Scientists at the University of Southern California have taken a big step towards the creation of solar cells in the form of a liquid ink that can be painted or printed onto clear surfaces.
Liquid nanocrystal solar cells are cheaper to fabricate than current single-crystal silicon wafer solar cells - but aren't nearly as efficient at converting sunlight to electricity.
Previous efforts have involved attaching organic ligand molecules to the nanocrystals to keep them stable and to prevent them from sticking together. All well and good - except that these molecules also insulate the crystals, making the cells terrible at conducting electricity.
Now, though, the USC team has discovered a synthetic ligand that not only works well at stabilizing nanocrystals, but actually builds tiny bridges connecting the nanocrystals to help transmit current.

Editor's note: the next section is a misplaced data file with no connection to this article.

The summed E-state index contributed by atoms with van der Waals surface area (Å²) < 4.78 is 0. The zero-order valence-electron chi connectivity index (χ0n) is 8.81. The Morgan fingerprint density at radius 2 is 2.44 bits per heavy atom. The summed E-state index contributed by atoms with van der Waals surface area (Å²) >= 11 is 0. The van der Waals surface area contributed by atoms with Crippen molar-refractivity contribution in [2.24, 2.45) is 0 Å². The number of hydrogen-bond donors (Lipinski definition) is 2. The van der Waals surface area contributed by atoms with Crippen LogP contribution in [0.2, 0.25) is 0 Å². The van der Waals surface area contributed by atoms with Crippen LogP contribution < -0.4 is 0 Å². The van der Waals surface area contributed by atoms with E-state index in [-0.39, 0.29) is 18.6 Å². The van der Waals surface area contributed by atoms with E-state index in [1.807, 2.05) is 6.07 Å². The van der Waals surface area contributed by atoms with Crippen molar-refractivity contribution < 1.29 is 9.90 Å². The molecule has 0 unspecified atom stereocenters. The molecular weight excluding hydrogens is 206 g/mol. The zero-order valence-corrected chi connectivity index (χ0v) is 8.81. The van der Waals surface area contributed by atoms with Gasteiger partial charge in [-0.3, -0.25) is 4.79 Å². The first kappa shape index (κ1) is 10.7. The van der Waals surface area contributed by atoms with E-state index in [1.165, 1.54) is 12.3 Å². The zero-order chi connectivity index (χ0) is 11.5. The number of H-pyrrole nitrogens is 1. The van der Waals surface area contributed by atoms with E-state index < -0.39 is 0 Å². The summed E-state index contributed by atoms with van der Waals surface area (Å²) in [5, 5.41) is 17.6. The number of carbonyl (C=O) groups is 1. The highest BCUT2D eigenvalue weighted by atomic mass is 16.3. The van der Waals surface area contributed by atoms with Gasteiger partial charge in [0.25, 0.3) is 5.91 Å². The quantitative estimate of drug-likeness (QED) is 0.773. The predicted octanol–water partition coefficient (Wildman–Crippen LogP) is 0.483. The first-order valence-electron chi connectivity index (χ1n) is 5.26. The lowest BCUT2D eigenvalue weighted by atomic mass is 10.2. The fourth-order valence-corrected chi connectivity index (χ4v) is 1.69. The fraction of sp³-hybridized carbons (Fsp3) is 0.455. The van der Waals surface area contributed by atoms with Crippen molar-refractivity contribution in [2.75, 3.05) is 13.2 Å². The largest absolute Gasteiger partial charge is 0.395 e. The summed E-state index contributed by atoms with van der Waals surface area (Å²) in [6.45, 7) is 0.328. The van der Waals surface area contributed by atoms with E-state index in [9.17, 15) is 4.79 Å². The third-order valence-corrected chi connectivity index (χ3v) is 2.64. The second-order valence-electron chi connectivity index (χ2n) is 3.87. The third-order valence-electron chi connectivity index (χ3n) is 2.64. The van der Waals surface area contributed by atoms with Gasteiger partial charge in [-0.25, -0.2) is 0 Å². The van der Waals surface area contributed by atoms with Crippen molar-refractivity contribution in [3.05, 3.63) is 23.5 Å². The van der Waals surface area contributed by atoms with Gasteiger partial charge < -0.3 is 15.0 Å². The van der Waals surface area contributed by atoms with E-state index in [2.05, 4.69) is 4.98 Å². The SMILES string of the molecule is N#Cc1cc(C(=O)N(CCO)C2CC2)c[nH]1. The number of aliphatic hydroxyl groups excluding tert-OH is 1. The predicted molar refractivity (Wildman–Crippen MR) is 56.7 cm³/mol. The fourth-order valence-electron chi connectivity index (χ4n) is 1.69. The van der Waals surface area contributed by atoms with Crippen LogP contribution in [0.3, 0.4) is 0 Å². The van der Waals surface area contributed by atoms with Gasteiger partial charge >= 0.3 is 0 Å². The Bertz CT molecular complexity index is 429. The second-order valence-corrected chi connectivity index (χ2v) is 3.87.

Because the process used is relatively low-temperature, the solar cells can be printed onto plastic instead of glass, resulting in a flexible solar panel that can be shaped to fit anywhere.
So far, the team's worked with nanocrystals made of the semiconductor cadmium selenide; the next move is to look at using materials other than cadmium, which is restricted in commercial applications because it's so toxic.
"While the commercialization of this technology is still years away, we see a clear path forward toward integrating this into the next generation of solar cell technologies," says assistant professor of chemistry Richard Brutchey.